Rent some organic vines in the Loire Valley

The wines at Château de la Bonnelière are aged in the cellar that is located directly underneath the Chinon Fortress in one of the galleries where the stone had been extracted to build the castle above.  So we transferred to the cellar, where a glass of the winery’s Perle Sauvage naturally sparkling white wine was awaiting us.

Wine tasting gift with the winemaker

We then sat down to a delicious lunch prepared by a local caterer and friend of Marc’s, during which we tasted the 2017 Silice Chinon white wine, and the 2018 La Roche, 2017 Clos de la Bonnelière and 2016 Chapelle Chinon red wines.

Lunch and wine tasting in Chinon with the winemaker

After lunch Marc explained the role of the barrels in ageing wine, and the perfect conditions that his cellar provides.  He also explained a brief history of the cellar, and how it was excavated, entirely by hand.

Learning the art of wine-making in the Loire Valley

We ended the day with a tasting of different wines to better understand the work of the winemaker in ageing and preparing the wines for bottling.  The first wine was the same La Roche 2018 wine that we had tasted over lunch, the only difference being that it had been drawn from a vat, and had not yet been prepared for bottling.  We could taste that it wasn’t quite as polished, and still had some residual gas in it that Marc will remove before it is bottled.

We then tasted a second wine that was richer and more complex.  The second wine was the 2018 Clos de la Bonnelière, which is the wine that the 2018 vintage Gourmet Odyssey clients will receive next year.  The main difference between the first two wines was the way in which they are aged.  The former in stainless steel vats, and the second in oak barrels.

Wine cellar tour and tasting with the wine-maker

The third wine, the Chapelle, is aged in the same way as the Clos de la Bonnelière, but was darker in colour and more intense, the difference arising from the terroir where the grapes used for the Chapelle wine are grown.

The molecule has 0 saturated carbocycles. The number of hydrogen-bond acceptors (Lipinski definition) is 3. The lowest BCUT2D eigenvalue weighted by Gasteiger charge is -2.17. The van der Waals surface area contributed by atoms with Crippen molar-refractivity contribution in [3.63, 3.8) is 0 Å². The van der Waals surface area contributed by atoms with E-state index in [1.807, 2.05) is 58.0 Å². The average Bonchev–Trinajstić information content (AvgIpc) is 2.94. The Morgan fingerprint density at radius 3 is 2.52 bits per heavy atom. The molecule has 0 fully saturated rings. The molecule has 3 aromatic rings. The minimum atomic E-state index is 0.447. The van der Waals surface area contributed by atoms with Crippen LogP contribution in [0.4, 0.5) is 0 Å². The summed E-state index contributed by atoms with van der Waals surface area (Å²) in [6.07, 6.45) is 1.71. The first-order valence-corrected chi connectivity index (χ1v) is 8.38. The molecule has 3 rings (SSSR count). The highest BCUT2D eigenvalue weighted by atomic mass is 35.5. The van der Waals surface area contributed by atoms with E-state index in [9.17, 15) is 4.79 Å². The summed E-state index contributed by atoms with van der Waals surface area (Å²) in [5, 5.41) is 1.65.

The fourth and final wine was different again which a much more tannic structure.  This wine was the Vindoux Intégrale, a wine that Marc makes whereby the grapes are put directly into a large barrel at harvest time, the wine staying in the barrel throughout the fermentation and ageing phases.

All of the wines were made using the same grape varietal, Cabernet Franc, but it’s amazing the range of tastes and aromas that can be found depending on the different terroir or choices that the winemaker takes when making and ageing his wines.  A fascinating day and a great insight into the life of a winemaker.  Many thanks to Marc for sharing his passion with us.

Follow this link to find out more about the Gourmet Odyssey Wine Experience

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Learning what goes on in the cellar to make wine in the Côtes du Rhône region


Wine-making can be summed up as the art of producing the best quality grapes from the terroir and climate for a given year, and then taking the necessary decisions and actions to transform the juice from those grapes into wine.  We spent last Saturday at Domaine de la Guicharde in the Rhone Valley for a Vinification Experience Day to learn all about the work in the cellar from harvest time through to when the wine is ready for bottling and labelling before being sent to customers and restaurants all over the world.

Renta a vine wine experience in the Rhone Valley, France

After the introductions, we sat down for a workshop to better understand the different senses that we call upon when wine tasting, especially the importance of our nose.  We had to identify different aromas that can be found in red and white wines, and we learnt the ones that are most typical for different grape varietals, and some of the aromas that can be attributed to ageing in oak barrels.

Wine tasting course with the winemaker